I am replying to the April 7 letter from Norman Carter.
In my experience - which includes 20 years as a fleet manager of a 200-plus-vehicle mixed fleet - the long-held theory about gasoline vs. diesel engine durability no longer holds water.
Our fleet used diesel engines from Cummins, General Motors, Detroit Diesel and Navistar.
We used gasoline engines from Ford, and GM.
The gasoline engines routinely outlasted the diesels, generally lasting 200,000 to 300,000 miles vs. the diesels' 100,000 to 150,000 miles.
We utilized the factory service intervals, suggested lubricants and service parts; and the gasoline engines still returned better service life cycles and fewer nonscheduled maintenance hours.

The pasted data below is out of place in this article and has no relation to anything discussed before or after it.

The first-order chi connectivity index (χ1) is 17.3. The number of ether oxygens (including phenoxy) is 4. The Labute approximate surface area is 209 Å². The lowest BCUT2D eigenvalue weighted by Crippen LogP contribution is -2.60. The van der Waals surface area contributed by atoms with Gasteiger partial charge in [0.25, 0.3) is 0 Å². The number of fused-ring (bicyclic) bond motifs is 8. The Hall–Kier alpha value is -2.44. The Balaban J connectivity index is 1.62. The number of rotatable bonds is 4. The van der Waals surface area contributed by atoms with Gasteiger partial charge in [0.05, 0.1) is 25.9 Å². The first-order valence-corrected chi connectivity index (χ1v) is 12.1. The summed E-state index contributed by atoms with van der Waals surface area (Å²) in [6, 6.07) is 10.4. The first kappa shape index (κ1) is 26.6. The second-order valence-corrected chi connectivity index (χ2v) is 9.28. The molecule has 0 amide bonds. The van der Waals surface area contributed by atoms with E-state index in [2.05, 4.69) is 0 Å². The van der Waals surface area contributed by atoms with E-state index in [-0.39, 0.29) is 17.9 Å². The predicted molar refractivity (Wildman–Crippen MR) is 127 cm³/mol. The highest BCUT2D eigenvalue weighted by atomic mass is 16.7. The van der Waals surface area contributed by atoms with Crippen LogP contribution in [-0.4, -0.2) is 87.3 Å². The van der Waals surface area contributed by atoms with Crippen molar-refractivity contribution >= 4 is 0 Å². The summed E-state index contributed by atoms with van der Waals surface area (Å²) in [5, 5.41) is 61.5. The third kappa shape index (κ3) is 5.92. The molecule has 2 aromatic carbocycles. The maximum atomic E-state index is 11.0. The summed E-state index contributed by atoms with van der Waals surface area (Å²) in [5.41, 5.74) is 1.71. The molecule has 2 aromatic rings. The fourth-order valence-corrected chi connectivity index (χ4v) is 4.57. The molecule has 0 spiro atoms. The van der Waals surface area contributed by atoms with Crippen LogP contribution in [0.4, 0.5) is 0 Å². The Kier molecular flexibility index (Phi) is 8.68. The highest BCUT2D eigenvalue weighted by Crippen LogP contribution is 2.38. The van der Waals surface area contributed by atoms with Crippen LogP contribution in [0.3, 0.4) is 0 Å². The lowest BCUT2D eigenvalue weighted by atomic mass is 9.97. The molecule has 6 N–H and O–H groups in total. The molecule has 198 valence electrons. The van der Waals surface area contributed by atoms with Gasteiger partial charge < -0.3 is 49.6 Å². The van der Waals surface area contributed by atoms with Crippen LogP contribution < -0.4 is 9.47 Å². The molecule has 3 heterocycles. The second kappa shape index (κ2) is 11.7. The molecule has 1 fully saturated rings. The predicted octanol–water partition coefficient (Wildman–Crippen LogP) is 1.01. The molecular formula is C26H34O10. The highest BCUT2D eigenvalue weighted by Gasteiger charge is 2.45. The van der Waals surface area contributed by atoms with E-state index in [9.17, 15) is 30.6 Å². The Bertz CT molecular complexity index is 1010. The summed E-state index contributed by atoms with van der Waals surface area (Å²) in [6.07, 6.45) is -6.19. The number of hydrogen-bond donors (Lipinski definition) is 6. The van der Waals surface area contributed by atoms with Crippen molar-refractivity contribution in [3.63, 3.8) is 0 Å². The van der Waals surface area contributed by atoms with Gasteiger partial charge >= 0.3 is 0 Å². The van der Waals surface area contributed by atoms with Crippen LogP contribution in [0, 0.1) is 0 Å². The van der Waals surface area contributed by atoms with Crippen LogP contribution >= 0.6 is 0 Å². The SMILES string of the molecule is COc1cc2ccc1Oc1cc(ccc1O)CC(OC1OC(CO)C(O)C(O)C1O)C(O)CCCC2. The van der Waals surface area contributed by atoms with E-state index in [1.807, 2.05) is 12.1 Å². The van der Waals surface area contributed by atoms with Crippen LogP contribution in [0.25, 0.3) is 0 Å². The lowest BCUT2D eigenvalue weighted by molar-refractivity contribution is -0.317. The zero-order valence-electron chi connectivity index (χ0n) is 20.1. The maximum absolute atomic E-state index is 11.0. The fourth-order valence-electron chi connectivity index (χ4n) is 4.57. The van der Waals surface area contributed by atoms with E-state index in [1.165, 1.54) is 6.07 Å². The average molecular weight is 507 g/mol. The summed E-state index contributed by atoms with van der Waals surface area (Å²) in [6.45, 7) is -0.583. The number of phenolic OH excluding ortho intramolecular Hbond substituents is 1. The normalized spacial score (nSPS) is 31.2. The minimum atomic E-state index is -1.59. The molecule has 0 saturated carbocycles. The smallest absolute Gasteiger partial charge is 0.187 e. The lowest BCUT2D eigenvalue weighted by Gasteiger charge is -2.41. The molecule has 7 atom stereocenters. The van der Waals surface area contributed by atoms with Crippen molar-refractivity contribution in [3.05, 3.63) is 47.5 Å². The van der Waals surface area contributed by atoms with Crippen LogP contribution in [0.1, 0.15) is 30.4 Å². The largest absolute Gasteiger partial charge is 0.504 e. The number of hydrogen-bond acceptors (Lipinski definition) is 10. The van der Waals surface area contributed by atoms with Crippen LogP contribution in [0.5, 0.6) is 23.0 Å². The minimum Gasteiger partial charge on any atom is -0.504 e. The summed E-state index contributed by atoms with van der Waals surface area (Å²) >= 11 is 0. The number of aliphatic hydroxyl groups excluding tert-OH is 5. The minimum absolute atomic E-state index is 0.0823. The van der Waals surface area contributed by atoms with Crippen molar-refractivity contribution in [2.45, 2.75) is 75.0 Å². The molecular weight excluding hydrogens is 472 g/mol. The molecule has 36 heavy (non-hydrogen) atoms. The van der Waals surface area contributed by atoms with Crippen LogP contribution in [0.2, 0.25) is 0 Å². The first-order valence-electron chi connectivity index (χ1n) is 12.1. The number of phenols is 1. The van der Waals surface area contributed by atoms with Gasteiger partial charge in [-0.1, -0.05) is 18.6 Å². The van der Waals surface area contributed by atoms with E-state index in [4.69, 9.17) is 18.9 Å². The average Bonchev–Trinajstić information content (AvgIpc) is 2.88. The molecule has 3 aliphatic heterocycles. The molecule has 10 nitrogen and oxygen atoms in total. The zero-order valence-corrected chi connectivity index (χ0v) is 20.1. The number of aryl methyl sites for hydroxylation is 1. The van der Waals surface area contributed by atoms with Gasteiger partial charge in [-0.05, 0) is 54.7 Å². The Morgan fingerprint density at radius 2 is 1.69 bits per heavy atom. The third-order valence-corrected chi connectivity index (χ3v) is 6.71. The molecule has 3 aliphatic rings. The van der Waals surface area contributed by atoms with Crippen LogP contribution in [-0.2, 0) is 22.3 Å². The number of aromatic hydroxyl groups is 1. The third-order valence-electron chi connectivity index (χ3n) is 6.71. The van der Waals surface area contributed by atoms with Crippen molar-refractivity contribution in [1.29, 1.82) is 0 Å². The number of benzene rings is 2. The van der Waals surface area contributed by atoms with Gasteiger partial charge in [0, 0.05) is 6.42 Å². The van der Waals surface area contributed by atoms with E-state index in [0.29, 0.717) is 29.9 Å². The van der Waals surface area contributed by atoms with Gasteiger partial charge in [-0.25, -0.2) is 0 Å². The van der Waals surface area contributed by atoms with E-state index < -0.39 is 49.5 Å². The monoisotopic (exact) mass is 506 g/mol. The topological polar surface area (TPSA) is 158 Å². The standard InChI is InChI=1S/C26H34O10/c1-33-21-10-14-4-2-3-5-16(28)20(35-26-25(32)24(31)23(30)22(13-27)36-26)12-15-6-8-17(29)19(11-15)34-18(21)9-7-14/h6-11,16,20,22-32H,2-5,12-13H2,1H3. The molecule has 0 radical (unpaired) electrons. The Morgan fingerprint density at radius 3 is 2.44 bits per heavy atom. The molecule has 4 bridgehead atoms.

In all fairness, the overall "average" of the diesel engine life cycles was dragged down by the early GM diesels.
If I were to take them out of the equation, the average life of the diesel would be closer to that of the gasoline engines but still below.
In my opinion, the life cycle costs of the diesels in our fleet were excessive.
Also, they smell and are noisy, and fuel is harder to find.
Even after taking into account the slight mpg increase they can provide, I would argue the value of putting them in passenger cars.